Finding your first web developer job might be challenging when you're a new coder, regardless of whether you're self-taught, a bootcamp graduate, or you have a college degree.
You are aware that you possess the necessary abilities. The issue is how to explain that to hiring managers. How can you seem well in an interview? How do you ensure that you even have a chance at an interview?
We'll explain how to land a job as a web developer in this tutorial.
Web development is an extremely broad field, and there are so many different avenues you can pursue. Before you start browsing for jobs, you need to consider what you’re looking for and use this to streamline your search.
Your job search should be tailored to both your existing skills and your goals for the future. If you want to focus on frontend development, it makes sense to apply for frontend roles.
However, if you have plans to branch out into backend development later on, check for roles that might accommodate this.
We’ve already seen that the world of coding is absolutely filled with its own buzzwords to learn. Unfortunately this doesn’t stop at the different tools and technologies you’ll be using—there’s a wide variety of job titles in the field as well.
To help you out with decoding some of these, we’ve collected a few of the more common ones and what they generally mean.
Also known as client-side development, these developers focus on what the users interact with on websites. If you’re interested in this path, created an article with all the steps you need to become a frontend developer.
Because a lot of their work is to do with building style elements for webpages and apps, frontend developers commonly find themselves working with UX designers. You can learn more about it in this guide to the UX-web dev relationship.
Otherwise known as server-side development, backend developers work more with the organizing and storing of information in databases.
If you want to learn more about how the two disciplines differ, we’ve illustrated the difference between frontend and backend development using…well…dog treats.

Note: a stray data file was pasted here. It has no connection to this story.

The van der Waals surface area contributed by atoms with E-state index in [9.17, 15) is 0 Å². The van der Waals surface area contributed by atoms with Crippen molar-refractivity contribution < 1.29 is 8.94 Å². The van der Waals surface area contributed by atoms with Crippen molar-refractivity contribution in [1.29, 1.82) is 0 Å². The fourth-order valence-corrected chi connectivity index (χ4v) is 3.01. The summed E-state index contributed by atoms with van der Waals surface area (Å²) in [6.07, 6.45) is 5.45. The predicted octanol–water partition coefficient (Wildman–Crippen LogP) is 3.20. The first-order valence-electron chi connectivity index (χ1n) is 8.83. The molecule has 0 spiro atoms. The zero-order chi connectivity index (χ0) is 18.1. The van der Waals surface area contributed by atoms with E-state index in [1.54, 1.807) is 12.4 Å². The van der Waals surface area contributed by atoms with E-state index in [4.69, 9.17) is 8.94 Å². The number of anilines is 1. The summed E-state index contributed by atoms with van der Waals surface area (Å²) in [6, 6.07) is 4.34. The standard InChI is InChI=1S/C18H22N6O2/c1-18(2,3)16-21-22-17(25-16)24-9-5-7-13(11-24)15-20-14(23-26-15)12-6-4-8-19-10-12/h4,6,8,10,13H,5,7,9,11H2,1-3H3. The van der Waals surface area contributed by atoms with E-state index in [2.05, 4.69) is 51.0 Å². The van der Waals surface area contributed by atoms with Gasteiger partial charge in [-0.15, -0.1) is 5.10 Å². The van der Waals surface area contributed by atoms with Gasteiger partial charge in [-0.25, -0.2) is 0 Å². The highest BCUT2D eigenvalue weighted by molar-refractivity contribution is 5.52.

The final piece of the puzzle, these are developers who are expected to be able to carry out front- and backend development. Because of the wide range of expertise required, full-stack developer salaries are often quite a bit higher than their counterparts.
While these terms originally denoted different roles, they are used so interchangeably of late that it’s always worth checking out the rest of the job ad to see what skills and tools they are looking for.
Don’t worry, a programmer and a developer are essentially one and the same. However, programming vs coding can sometimes be different, depending on the context.
These are programmers who are skilled in working in Mobile App development, either Apple’s iOS system or the Android system common on the majority of smartphones and tablets.
It’s that classic conundrum that many jobseekers and career-changers face. Lots of employers want you to have experience, but how do you get experience without a job?
The great news is that web developers are at a particular advantage here. Because coding has so many applications and there’s so much demand for these skills, there are a whole host of projects and ways that you can build up your experience.
Fortunately for web developers, there are plenty of ways to put your in-demand skills to good use. Here’s how you can get hands-on with programming before you’re officially hired:
Volunteering is a great way to gain real-world experience and add some interesting projects to your portfolio. Not only will you be gaining valuable experience; you’ll also be giving something back to the community. Win-win!
When you’re trying to establish yourself as a bonafide developer, freelance gigs will help you to build credibility. Check sites like Upwork and fiverr for ad-hoc projects.